CAIRO (Reuters) - An Egyptian general appealed on Wednesday for unity between Christians and Muslims and denied that troops opened lethal fire during clashes between Christian protesters and military police that killed 25 and drew broad criticism of army tactics.
In the worst violence since Hosni Mubarak was ousted in February, armored vehicles sped into a crowd on Sunday during a protest over an attack on a Coptic church. Online videos showed mangled bodies. Activists said some people were crushed by wheels.
"Egypt's Copts are part of the fabric of this society. All Egyptians are citizens with the same rights and obligations," said General Mahmoud Hegazy, a member of the army council that has ruled since Mubarak was deposed by a popular uprising.
"The power of the Egyptian people is in its unity. Egypt was never more in need of unity than it is now. The armed forces belong to the people, whether Christian or Muslim," Hegazy told a news conference.
Amnesty International said some of the dead had bullet wounds. A doctor at a Christian hospital had told reporters on Monday that 14 of the 17 dead brought in to his hospital had been hit by bullets.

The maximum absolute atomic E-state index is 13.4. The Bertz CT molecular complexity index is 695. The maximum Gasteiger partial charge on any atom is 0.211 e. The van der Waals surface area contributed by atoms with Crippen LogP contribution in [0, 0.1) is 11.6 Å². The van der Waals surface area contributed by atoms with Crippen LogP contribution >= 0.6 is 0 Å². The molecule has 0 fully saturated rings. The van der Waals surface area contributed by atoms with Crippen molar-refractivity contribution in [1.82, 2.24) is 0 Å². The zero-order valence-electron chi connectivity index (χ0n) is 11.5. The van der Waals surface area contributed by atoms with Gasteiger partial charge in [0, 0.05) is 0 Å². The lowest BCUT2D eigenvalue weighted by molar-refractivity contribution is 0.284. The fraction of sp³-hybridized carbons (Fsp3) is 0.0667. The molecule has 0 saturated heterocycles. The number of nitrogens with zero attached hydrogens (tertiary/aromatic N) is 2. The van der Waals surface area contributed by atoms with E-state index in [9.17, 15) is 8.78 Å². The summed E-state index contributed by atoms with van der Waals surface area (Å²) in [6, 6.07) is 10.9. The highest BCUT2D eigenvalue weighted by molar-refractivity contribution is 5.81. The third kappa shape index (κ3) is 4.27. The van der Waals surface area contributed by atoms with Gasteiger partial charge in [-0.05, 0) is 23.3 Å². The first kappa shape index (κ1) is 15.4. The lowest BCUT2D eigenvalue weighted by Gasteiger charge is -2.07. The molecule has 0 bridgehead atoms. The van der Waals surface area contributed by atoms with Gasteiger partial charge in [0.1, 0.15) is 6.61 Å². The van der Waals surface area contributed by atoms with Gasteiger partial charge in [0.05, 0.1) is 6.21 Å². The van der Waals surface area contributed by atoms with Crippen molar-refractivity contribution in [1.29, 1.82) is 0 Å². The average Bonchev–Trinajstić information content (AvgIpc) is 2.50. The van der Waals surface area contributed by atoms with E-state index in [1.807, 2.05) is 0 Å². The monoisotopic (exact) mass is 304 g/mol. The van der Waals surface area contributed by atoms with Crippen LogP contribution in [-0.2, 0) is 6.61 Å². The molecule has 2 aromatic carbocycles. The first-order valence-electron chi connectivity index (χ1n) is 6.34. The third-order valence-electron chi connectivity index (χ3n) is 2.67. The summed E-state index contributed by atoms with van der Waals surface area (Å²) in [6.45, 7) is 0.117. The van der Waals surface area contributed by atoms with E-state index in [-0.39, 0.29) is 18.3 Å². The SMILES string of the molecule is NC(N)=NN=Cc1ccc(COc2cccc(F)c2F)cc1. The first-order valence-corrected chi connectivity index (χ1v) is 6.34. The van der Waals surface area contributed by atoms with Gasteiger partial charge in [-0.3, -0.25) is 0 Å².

"The armed forces would never and has never opened fire on the people," Hegazy said.
The army was praised when it took control after Mubarak was ousted for its restraint in handling protests. But anger at the military has mounted as the transition to civilian rule has dragged on and for what activists say are increasingly tough tactics.
"The martyrs who died in Maspero had Christians among them," Hegazy said of the violence on Sunday in the neighborhood of Cairo around the headquarters of state television.
Christians turned their fury on the army. They said protesters responded with stones and other projectiles only after the military used heavy-handed tactics. Military and other vehicles were torched in the violence.
(Reporting by Marwa Awad; Writing by Edmund Blair; Editing by Alastair Macdonald)